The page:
HOSPITAL administrators are warning about plans to curtail additional bed openings due to a lack of funds, particularly during the winter months.
NHS Providers, which represents managers, conveyed this message following the Treasury’s rejection of a plea for an additional £1 billion to cover strike-related costs.
The group also mentioned a pause in workforce recruitment to address staff shortages, the BBC reported.
However, the government asserted that winter planning remains on track. It pointed to the successful establishment of 10,000 “virtual” hospital beds, where doctors monitor patients remotely, and also progress in adding 5,000 new permanent hospital beds, representing a five per cent increase in numbers.
A department of health and social care spokesman said, “We recognise the challenges the NHS faces over the coming months, which is why we started preparing for winter earlier than ever.”
The cost of industrial action to the health service is estimated at £1bn this year, but the Treasury confirmed last week only an additional £100 million would be allocated to the NHS to cover the cost of strikes.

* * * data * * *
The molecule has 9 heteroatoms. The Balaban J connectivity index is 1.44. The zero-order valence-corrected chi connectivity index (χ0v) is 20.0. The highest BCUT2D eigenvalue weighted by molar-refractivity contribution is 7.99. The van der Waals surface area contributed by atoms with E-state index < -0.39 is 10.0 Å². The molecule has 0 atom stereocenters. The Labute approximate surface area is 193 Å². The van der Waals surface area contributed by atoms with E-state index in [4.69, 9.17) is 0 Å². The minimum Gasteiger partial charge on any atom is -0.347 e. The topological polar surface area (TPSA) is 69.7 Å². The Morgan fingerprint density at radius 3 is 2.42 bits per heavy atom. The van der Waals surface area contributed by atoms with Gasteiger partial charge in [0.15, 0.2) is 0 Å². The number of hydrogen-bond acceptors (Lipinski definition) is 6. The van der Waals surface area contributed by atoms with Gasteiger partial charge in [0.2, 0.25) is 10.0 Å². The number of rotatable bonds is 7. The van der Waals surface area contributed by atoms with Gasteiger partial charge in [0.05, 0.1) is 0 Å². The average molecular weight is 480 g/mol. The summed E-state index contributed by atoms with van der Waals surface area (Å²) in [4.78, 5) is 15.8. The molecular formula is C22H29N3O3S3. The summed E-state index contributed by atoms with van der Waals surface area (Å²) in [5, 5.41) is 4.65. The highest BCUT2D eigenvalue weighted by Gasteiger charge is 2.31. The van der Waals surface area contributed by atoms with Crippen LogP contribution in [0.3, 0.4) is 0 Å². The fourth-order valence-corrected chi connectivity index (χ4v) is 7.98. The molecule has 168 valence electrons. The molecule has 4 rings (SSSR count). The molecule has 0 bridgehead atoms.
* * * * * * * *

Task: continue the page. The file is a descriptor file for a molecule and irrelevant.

Sir Julian Hartley, chief executive of NHS Providers, expressed “palpable frustration” at the Treasury’s reluctance to offer additional funding.
He noted that it would be “really difficult” to address the growing number of people waiting for treatment, which the government has identified as a crucial priority. Figures published last week revealed a record 7.8 million on the waiting list.
Hartley conveyed a “sense of dread” regarding the possibility of doctors initiating additional strikes as winter approached. The previous year had witnessed record wait times for ambulances and in A&E departments.